So last week I read the finish of my short story Obolus to the writing group. The story (formerly Don’t Pay the Ferryman) is 8,000 words which took three sessions to get through. I particularly wanted feedback on the ending because while the story and character arc seemed logical, it still felt like it needed something.
The feedback was much more positive than I expected, which was great. It also confirmed that while the character arc and the resolution work, it still needs work. Specifically that it felt like I’d rushed to get to the final scene, that I need to slow it down and pace it here and there. I agree, and it should be fixable.
That got me thinking about speed in my writing more generally.
I’ve gotten a lot of feedback from the writing group that says I need better packing: I hit readers with a shit-ton of characters or action scenes and it’s overwhelming. Give readers time to breathe and they can absorb it better and follow the story better.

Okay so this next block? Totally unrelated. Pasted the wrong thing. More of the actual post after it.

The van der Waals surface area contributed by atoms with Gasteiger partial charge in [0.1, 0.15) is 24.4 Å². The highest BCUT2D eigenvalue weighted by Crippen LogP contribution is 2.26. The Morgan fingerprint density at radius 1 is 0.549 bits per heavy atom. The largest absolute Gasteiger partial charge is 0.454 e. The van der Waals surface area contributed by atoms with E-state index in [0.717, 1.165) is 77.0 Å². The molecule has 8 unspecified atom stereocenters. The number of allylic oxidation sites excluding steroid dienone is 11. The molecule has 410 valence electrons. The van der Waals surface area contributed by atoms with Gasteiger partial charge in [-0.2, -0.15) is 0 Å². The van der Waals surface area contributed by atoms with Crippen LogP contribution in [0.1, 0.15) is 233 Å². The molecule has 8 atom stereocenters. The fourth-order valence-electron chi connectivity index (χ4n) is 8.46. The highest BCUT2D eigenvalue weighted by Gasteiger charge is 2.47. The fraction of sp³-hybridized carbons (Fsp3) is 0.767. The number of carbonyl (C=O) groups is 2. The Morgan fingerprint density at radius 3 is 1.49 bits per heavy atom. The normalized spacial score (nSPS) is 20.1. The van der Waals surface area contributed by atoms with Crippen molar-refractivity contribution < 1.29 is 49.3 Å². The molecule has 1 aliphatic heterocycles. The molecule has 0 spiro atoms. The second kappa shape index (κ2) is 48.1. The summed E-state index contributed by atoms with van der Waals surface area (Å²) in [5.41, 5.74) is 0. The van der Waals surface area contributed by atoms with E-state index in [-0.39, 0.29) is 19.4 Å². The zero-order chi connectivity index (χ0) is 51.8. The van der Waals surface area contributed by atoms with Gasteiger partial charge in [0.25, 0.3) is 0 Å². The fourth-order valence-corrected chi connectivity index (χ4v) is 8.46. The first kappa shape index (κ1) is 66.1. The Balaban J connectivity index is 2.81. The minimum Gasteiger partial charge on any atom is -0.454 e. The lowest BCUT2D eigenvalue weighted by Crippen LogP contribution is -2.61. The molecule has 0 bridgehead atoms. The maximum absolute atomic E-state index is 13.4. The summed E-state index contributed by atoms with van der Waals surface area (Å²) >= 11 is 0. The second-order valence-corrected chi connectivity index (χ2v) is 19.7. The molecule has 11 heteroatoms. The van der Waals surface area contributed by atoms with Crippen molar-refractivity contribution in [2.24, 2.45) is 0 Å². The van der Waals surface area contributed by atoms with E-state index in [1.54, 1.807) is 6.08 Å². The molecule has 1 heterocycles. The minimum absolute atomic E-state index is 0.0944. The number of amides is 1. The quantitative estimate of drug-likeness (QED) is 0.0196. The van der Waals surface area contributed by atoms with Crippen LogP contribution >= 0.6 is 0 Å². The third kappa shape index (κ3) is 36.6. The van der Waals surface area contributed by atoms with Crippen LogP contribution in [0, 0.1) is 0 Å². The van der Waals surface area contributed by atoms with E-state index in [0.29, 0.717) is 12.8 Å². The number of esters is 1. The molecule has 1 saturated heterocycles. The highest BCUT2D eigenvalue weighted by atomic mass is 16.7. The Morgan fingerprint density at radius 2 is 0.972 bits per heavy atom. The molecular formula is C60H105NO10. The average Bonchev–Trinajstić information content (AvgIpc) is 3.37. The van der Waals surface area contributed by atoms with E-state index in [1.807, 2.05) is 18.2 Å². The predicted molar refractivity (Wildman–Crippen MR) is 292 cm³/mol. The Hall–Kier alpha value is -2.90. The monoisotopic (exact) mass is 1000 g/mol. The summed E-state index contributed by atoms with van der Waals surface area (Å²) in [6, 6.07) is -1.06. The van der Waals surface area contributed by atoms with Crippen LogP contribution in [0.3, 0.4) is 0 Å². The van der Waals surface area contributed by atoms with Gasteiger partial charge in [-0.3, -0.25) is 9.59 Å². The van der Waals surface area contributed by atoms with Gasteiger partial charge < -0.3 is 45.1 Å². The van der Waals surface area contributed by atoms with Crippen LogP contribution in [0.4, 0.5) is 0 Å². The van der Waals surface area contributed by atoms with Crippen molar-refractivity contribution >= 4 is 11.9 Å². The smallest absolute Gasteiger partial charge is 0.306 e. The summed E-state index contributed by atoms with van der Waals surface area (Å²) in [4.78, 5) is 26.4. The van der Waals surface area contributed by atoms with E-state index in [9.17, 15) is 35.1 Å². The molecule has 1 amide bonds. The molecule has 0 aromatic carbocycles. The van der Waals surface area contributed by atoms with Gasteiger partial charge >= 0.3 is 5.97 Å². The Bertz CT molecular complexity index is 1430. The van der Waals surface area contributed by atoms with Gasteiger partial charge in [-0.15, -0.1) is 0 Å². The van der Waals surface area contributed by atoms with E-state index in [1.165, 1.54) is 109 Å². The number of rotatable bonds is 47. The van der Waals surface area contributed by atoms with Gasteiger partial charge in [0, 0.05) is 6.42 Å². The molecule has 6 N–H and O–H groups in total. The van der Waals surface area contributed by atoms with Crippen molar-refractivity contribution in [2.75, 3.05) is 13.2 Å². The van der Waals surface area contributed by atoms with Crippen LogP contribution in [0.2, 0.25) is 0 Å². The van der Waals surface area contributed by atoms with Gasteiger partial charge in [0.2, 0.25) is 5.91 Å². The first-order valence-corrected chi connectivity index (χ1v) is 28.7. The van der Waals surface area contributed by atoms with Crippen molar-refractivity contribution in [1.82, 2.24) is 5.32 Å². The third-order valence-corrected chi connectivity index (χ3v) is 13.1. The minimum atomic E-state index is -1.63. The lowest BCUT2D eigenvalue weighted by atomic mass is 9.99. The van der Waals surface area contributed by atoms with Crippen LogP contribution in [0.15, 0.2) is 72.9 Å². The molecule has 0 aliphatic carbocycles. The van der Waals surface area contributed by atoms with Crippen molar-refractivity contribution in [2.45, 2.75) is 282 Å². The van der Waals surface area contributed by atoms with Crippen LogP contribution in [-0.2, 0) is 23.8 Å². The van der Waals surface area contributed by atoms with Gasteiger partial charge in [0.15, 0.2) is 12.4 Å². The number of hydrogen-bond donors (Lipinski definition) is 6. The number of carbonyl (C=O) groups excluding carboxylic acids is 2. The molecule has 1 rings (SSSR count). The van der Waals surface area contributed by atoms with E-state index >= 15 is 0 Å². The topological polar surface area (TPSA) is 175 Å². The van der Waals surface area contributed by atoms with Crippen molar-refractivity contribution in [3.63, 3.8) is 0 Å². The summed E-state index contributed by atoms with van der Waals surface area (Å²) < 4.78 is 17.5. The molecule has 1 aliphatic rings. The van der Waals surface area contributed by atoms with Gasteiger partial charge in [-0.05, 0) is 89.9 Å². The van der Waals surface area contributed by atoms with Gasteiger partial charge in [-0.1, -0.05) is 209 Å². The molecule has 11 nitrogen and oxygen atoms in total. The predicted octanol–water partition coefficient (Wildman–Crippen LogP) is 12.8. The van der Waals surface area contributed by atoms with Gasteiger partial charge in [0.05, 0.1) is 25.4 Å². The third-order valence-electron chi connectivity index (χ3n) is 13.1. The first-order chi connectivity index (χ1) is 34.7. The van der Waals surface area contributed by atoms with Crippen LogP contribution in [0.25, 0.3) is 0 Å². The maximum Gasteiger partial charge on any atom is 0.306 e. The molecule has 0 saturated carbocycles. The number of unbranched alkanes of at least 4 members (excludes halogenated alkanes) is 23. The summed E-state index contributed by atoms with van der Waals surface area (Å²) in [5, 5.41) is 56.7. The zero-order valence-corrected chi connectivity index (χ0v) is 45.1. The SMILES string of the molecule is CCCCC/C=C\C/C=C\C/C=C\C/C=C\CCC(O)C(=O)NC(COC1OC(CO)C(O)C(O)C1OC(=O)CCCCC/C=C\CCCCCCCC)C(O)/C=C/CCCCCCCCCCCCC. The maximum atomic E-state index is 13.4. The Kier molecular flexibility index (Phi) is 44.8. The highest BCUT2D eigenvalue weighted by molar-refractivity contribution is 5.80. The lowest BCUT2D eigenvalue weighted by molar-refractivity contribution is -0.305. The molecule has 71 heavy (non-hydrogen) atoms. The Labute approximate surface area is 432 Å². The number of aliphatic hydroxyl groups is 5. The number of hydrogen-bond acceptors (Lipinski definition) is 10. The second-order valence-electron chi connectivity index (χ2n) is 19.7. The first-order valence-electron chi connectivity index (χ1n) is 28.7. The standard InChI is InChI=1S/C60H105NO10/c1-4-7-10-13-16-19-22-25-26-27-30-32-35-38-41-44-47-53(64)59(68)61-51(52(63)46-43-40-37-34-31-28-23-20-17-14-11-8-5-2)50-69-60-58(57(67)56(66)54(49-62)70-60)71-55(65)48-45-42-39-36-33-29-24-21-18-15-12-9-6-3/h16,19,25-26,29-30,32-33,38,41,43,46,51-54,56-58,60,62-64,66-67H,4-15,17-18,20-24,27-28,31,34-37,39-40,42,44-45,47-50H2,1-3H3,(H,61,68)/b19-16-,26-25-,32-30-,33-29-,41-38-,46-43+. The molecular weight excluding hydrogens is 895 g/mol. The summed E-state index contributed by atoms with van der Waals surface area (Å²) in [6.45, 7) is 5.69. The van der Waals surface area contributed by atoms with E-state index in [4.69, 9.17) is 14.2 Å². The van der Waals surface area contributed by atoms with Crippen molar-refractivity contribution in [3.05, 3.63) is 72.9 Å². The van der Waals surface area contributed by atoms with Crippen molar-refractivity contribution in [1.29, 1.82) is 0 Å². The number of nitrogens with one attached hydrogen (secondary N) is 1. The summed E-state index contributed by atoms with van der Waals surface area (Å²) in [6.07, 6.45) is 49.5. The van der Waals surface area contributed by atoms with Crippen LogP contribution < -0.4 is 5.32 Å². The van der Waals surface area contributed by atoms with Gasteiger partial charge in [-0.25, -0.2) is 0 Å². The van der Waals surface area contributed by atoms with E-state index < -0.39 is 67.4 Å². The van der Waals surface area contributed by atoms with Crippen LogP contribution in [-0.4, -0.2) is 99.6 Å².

But then again, the editorial feedback on Southern Discomfort said it was too slow, paced like epic fantasy when urban fantasy requires more tension and urgency. I don’t think that’s contradictory: different stories, different lengths, different points in the tale. Having tension at the start when you’re hooking the reader doesn’t conflict with a directive to slow down later in the narrative. Plus there’s the question of the execution: one author might make a particular pacing work while other authors founder.
The book Writing the Breakout Novel, which is one of the how-to writing guides I often use, in general frowns on any break in the tension: if it’s not there, why read on? I’ve certainly seen that happen with books where the protagonist forgets the danger while they’re out dating; I don’t think I’d agree that never easing up is a good thing. In the first play I directed, the reviews from my fellow directors were that I need to change the pace and tension at times; watching it on video later, I could see they were right. I think it’s possible for characters to relax without completely forgetting the peril/mission/threat.
Pacing is also going to vary depending on the kind of story I’m writing. Mage’s Masquerade is a Regency fantasy and while I think it keeps up the tension, it’s not at the same pace as the more action-oriented The Savage Year. The threat in Death Is Like a Box of Chocolates is more subtle so the pacing is different there, too.
I don’t have a brilliant conclusion or advice here, just musing on how pacing is something I have to work on and be conscious of going forward.
#SFWApro. Covers by Ross Andru (top) and Carmine Infantino (bottom), all rights to images remain with current holder.